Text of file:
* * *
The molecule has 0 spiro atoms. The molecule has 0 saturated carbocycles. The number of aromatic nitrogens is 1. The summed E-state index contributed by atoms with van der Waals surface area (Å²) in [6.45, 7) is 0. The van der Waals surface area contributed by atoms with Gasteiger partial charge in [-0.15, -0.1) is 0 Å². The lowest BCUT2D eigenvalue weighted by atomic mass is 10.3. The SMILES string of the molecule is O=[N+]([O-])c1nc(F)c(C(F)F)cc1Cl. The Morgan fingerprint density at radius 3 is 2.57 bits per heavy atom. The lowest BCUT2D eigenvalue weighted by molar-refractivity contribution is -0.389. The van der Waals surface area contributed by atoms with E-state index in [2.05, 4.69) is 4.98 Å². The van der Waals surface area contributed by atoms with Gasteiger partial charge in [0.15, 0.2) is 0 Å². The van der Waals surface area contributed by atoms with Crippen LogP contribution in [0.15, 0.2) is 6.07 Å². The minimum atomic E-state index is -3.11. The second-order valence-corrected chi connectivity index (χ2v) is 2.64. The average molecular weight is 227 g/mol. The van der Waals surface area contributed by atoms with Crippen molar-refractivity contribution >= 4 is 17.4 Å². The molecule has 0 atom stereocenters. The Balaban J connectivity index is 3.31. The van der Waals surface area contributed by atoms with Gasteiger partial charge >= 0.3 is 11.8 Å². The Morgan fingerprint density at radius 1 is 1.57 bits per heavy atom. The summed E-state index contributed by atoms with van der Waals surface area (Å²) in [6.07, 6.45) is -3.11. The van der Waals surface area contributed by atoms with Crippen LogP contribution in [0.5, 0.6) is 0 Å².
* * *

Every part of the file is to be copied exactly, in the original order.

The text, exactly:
The molecule has 0 spiro atoms. The molecule has 0 saturated carbocycles. The number of aromatic nitrogens is 1. The summed E-state index contributed by atoms with van der Waals surface area (Å²) in [6.45, 7) is 0. The van der Waals surface area contributed by atoms with Gasteiger partial charge in [-0.15, -0.1) is 0 Å². The lowest BCUT2D eigenvalue weighted by atomic mass is 10.3. The SMILES string of the molecule is O=[N+]([O-])c1nc(F)c(C(F)F)cc1Cl. The Morgan fingerprint density at radius 3 is 2.57 bits per heavy atom. The lowest BCUT2D eigenvalue weighted by molar-refractivity contribution is -0.389. The van der Waals surface area contributed by atoms with E-state index in [2.05, 4.69) is 4.98 Å². The van der Waals surface area contributed by atoms with Gasteiger partial charge in [0.15, 0.2) is 0 Å². The van der Waals surface area contributed by atoms with Crippen LogP contribution in [0.15, 0.2) is 6.07 Å². The minimum atomic E-state index is -3.11. The second-order valence-corrected chi connectivity index (χ2v) is 2.64. The average molecular weight is 227 g/mol. The van der Waals surface area contributed by atoms with Crippen molar-refractivity contribution >= 4 is 17.4 Å². The molecule has 0 atom stereocenters. The Balaban J connectivity index is 3.31. The van der Waals surface area contributed by atoms with Gasteiger partial charge >= 0.3 is 11.8 Å². The Morgan fingerprint density at radius 1 is 1.57 bits per heavy atom. The summed E-state index contributed by atoms with van der Waals surface area (Å²) in [6.07, 6.45) is -3.11. The van der Waals surface area contributed by atoms with Crippen LogP contribution in [0.5, 0.6) is 0 Å².